Cut/shred the cabbage into small pieces.

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Brave Heart

Senior Member
Japan, Japanese
Hi all,

Suppose you are in the kitchen and ask someone to cut the cabbage into small pieces.

Could you tell me if all the following phrases can be used interchangeably?

1. Cut the cabbage into small pieces.
2. Cut the cabbage into strips.
3. Cut the cabbage into fine strips.
4. Cut the cabbage into thin strips.
5. Shred the cabbage into small pieces.
6. Shred the cabbage finely.
7. Shred the cabbage into thin strips.
8. Shred the cabbage into fine strips.

If there are better alternatives, please let me know.

Thanks. :)
 
  • little_vegemite

    Senior Member
    english
    Small pieces could be like "dicing" a cabbage, whereas strips is more specific. 2, 3, 4, 6 are synonymous. 7 and 8 are repetitive "shred..fine/thin strips" is the same thing...and 5 sounds a bit strange..."dicing/shredding"...well small pieces for me is like clumps, not strips. : )
     

    Brioche

    Senior Member
    Australia English
    The extra words in 5, 6, 7 and 8 are all unnecessary.

    Just "Shred the cabbage". To shred means to cut into very thin strips.

    3 and 4 mean much the same.

    1 and 2 are not quite the same, as "small pieces" is not the same as "strips".

    I would not say "dice". To dice means to cut into cubes.
     

    panjandrum

    Lapsed Moderator
    English-Ireland (top end)
    Like Brioche, I wouldn't feel the need for the extra words.
    ... shred the cabbage. -> coarse strips, cut or torn roughly.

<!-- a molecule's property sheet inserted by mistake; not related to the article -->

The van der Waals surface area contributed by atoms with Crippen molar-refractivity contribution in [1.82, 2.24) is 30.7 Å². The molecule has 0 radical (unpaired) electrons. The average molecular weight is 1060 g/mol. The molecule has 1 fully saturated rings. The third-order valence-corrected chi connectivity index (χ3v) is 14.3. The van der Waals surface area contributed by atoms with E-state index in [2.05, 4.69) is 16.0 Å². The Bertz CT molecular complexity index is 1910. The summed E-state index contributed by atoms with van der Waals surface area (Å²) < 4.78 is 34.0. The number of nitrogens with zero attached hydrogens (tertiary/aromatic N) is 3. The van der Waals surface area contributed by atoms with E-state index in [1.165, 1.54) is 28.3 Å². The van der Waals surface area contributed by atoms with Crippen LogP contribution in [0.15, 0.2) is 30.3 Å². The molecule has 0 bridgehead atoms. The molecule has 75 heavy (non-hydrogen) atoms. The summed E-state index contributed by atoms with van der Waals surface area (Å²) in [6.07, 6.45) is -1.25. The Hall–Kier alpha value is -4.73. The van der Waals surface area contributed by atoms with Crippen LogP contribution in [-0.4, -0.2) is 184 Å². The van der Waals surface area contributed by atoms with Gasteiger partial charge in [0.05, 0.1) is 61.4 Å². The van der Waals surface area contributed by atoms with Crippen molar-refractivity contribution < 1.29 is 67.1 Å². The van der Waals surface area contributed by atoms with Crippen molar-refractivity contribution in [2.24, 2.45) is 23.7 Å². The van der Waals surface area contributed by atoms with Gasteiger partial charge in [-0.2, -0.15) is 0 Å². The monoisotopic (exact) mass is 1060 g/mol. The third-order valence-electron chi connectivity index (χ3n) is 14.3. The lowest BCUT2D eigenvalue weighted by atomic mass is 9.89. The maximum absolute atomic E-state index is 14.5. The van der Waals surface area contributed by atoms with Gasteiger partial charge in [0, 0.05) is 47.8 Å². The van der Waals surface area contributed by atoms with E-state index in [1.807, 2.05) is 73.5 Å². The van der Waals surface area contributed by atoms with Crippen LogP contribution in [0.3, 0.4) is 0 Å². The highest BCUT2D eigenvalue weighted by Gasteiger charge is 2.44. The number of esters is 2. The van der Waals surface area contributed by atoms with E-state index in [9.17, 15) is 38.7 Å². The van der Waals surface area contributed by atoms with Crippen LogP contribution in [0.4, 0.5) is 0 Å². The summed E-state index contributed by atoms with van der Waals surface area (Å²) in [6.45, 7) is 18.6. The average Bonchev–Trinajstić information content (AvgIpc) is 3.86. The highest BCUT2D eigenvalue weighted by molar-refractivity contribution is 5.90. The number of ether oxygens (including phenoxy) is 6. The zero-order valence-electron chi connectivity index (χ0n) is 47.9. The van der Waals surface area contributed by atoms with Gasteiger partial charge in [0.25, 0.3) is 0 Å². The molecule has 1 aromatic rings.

... slice the cabbage. -> narrow strips.
    ... chop the cabbage. -> errmmmm - chopped into pieces, not strips.
     

    river

    Senior Member
    U.S. English
    To me "shred" means "tear." So if you said "shred the cabbage," I'd use my hands. But if you said "cut," I'd use a knife.
     

    Brioche

    Senior Member
    Australia English
    To me "shred" means "tear." So if you said "shred the cabbage," I'd use my hands. But if you said "cut," I'd use a knife.
    In cullinary contexts, to shred usually means to cut food into slender pieces using a knife, mandolin, or similar tool.

    I don't use my hands to shred the cabbage when I make cole slaw.:D
     

    DrLindenbrock

    Senior Member
    Italian
    To me "shred" means "tear." So if you said "shred the cabbage," I'd use my hands. But if you said "cut," I'd use a knife.
    Hi guys,
    I agree on almost everything you said.
    Just in case a debate starts to arise, let me say that to me "shred" means to "cut very thinly".
    Now I'm probably getting a little subjective, but if I read "cut the cabbage" on a recipe, I assume it means "cut coarsely".
    If I see "shred", I'd grab a chef's knife or a food processor and chop the leaves very finely.
    As I just said, I link the action of shredding with the use of a blade. With my hands, that would be "tearing".
    Hope it helps!:)

    PS My background is AE. Perhaps things change a little elsewhere.
     
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